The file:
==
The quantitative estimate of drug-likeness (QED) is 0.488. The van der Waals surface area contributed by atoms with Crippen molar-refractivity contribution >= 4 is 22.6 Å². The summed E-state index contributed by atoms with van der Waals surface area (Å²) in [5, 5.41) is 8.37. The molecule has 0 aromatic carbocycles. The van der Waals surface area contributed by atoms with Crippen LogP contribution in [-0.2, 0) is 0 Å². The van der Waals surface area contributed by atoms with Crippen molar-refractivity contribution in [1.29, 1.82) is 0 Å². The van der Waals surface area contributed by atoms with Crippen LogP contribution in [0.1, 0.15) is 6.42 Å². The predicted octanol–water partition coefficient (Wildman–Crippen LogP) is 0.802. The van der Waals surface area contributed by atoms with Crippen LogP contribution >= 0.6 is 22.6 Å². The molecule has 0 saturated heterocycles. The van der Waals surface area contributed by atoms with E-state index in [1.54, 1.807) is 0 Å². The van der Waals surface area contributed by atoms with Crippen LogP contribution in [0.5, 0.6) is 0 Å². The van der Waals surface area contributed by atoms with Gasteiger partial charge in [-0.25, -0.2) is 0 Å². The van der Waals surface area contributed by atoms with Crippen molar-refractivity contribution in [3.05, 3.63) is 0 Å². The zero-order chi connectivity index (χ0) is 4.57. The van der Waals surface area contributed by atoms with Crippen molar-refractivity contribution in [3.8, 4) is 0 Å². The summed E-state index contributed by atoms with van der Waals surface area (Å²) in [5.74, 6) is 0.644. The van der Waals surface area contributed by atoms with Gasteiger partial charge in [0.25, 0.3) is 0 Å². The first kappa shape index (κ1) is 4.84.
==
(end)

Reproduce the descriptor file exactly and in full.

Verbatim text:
The quantitative estimate of drug-likeness (QED) is 0.488. The van der Waals surface area contributed by atoms with Crippen molar-refractivity contribution >= 4 is 22.6 Å². The summed E-state index contributed by atoms with van der Waals surface area (Å²) in [5, 5.41) is 8.37. The molecule has 0 aromatic carbocycles. The van der Waals surface area contributed by atoms with Crippen LogP contribution in [-0.2, 0) is 0 Å². The van der Waals surface area contributed by atoms with Crippen molar-refractivity contribution in [1.29, 1.82) is 0 Å². The van der Waals surface area contributed by atoms with Crippen LogP contribution in [0.1, 0.15) is 6.42 Å². The predicted octanol–water partition coefficient (Wildman–Crippen LogP) is 0.802. The van der Waals surface area contributed by atoms with Crippen LogP contribution >= 0.6 is 22.6 Å². The molecule has 0 saturated heterocycles. The van der Waals surface area contributed by atoms with E-state index in [1.54, 1.807) is 0 Å². The van der Waals surface area contributed by atoms with Crippen LogP contribution in [0.5, 0.6) is 0 Å². The van der Waals surface area contributed by atoms with Gasteiger partial charge in [-0.25, -0.2) is 0 Å². The van der Waals surface area contributed by atoms with Crippen molar-refractivity contribution in [3.05, 3.63) is 0 Å². The zero-order chi connectivity index (χ0) is 4.57. The van der Waals surface area contributed by atoms with Crippen molar-refractivity contribution in [3.8, 4) is 0 Å². The summed E-state index contributed by atoms with van der Waals surface area (Å²) in [5.74, 6) is 0.644. The van der Waals surface area contributed by atoms with Gasteiger partial charge in [0.25, 0.3) is 0 Å². The first kappa shape index (κ1) is 4.84.